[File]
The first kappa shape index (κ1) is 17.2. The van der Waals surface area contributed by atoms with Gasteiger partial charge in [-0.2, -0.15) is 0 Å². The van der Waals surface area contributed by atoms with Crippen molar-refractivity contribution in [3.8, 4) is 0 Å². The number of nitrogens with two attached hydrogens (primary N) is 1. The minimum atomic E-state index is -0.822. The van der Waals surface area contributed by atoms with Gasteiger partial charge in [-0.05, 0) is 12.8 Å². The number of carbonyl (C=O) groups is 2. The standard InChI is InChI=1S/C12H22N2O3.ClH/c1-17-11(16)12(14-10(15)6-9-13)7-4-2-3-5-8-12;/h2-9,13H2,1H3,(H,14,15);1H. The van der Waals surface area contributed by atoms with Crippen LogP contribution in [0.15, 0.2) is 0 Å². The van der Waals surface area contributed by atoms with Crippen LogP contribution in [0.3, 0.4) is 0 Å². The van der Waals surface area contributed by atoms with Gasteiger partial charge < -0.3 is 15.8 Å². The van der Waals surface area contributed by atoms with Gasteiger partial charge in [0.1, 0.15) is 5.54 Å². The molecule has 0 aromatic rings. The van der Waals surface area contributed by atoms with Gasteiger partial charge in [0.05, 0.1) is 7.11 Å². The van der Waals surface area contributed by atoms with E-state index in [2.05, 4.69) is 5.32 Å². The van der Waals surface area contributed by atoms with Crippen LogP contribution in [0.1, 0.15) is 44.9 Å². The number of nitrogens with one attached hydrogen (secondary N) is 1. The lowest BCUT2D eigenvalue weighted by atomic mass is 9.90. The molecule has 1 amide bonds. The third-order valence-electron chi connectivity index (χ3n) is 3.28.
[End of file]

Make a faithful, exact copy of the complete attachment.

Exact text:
The first kappa shape index (κ1) is 17.2. The van der Waals surface area contributed by atoms with Gasteiger partial charge in [-0.2, -0.15) is 0 Å². The van der Waals surface area contributed by atoms with Crippen molar-refractivity contribution in [3.8, 4) is 0 Å². The number of nitrogens with two attached hydrogens (primary N) is 1. The minimum atomic E-state index is -0.822. The van der Waals surface area contributed by atoms with Gasteiger partial charge in [-0.05, 0) is 12.8 Å². The number of carbonyl (C=O) groups is 2. The standard InChI is InChI=1S/C12H22N2O3.ClH/c1-17-11(16)12(14-10(15)6-9-13)7-4-2-3-5-8-12;/h2-9,13H2,1H3,(H,14,15);1H. The van der Waals surface area contributed by atoms with Crippen LogP contribution in [0.15, 0.2) is 0 Å². The van der Waals surface area contributed by atoms with Crippen LogP contribution in [0.3, 0.4) is 0 Å². The van der Waals surface area contributed by atoms with Gasteiger partial charge < -0.3 is 15.8 Å². The van der Waals surface area contributed by atoms with Gasteiger partial charge in [0.1, 0.15) is 5.54 Å². The molecule has 0 aromatic rings. The van der Waals surface area contributed by atoms with Gasteiger partial charge in [0.05, 0.1) is 7.11 Å². The van der Waals surface area contributed by atoms with E-state index in [2.05, 4.69) is 5.32 Å². The van der Waals surface area contributed by atoms with Crippen LogP contribution in [0.1, 0.15) is 44.9 Å². The number of nitrogens with one attached hydrogen (secondary N) is 1. The lowest BCUT2D eigenvalue weighted by atomic mass is 9.90. The molecule has 1 amide bonds. The third-order valence-electron chi connectivity index (χ3n) is 3.28.